Are You A Designing Woman?

Blog_2-DesigningWomanI’m a designing woman!

People often ask me (as a writer), “Where do you get your ideas”

Where does anyone get ideas? Most just come to me, often at the most inconvenient times, such as when I have no paper or pencil or digital doodah on which to record them…my memory is not that good!

But ideas come to be because I seek them out. How? By inhaling, exhaling, looking, listening—so many ideas. I do not try to curate them at the time. How could I?! What, indeed, could the following have in common?:

  • A robin’s egg blue and dull brass French cooking range
  • A picture of a new navy blue and chrome Lexus Rx Hybrid car
  • A fire engine red and chrome ultra-chic door handle
  • A sea glass green and mosque blue invitation to a Casablanca Ball
  • A sailboat, listing to port, red sails billowing, and a woman at the helm

Now all these “ideas” came in the last 20 minutes. I put them in my brain crockpot to let them stew awhile, knowing full well that one day (sooner or later), I will write a novel, decorate a room, buy an outfit, design a logo or a catalog, etc. with some, if not all, of these components. It will not be a surprise to me at all. I will not have to struggle over “what to do.”

When I teach kids (who always say, “But I don’t have any ideas!”) to write, I say, “STOP! LOOK! LISTEN!” In a classroom setting, they are so startled that they do just that.

“Don’t you see,” I say, “that there is a secret panel up there on the ceiling?” “Can’t you tell?” I urge, “that your teacher used to be a spy?” “And can’t you hear,” I reprimand, “that haunting tune coming from the graveyard that used to be in the courtyard of your school?”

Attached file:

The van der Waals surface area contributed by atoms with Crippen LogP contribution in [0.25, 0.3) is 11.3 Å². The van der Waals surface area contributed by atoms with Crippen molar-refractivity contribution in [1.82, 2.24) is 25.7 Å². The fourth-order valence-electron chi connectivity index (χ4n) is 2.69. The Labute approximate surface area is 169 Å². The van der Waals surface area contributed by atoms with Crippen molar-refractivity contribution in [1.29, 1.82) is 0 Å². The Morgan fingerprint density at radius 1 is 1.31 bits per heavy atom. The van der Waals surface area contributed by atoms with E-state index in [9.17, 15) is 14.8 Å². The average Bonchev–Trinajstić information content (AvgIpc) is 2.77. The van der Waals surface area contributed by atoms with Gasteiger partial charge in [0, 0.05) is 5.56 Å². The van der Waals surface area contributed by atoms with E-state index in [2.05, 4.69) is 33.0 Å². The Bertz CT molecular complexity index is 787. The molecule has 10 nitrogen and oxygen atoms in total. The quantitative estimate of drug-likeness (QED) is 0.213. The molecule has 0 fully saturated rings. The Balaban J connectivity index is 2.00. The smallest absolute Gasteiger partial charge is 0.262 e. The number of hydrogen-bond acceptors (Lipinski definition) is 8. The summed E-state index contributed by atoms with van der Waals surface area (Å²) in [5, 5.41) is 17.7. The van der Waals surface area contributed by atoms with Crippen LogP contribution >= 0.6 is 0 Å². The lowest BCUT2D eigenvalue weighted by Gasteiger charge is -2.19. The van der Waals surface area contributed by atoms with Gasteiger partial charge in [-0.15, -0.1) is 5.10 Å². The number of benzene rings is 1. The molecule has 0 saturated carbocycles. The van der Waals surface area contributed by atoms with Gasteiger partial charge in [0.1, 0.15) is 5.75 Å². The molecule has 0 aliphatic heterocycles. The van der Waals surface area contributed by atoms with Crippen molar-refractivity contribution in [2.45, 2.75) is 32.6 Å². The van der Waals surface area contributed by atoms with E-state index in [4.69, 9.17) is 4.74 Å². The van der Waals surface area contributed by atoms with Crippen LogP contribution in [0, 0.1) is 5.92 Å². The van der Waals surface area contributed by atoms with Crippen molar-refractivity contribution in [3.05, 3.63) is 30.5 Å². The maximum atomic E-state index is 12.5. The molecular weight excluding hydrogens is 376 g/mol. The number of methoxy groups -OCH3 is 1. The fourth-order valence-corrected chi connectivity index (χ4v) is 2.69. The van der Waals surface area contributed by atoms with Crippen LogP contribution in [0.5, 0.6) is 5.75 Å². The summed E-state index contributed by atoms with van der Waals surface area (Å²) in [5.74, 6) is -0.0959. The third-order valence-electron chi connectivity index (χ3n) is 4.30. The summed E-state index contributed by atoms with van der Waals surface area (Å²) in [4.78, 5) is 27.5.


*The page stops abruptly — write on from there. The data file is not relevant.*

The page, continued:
Inevitably, all eyes zip and dart from one thing to the other. Eyes go wide. Grins begin. And one pencil, then another, begin to audibly scratch on some form of paper.

It has begun. The magic of imagination. It is there everyday, all the time. Even when your eyes are closed. Even as you sleep.

What are YOU looking at right now?

Excuse me, please: I have a story to write!



Author writing children's mystery books blog middle gradesI’ve been a writer for more than 30 years—time flies when you’re working your fingers across the keyboard to the bone!

Today I write from my laundry room perch in Palmetto Bluff.

I’m seeking conversation with others who love books, reading, writing, kids, food and such. Of course I’m trying to sell books—I have at least 6,000 in print, ya’ll! But more so, I love to share what I’m working on, what I know about writing and publishing—in real time, as if we were having coffee together. You know who you are: moms, grammies, teachers, everyone with a book hidden in them, and all who love to help children navigate today’s world.   Tune in! Stay in touch! Let’s talk!

—Carole Marsh Longmeyer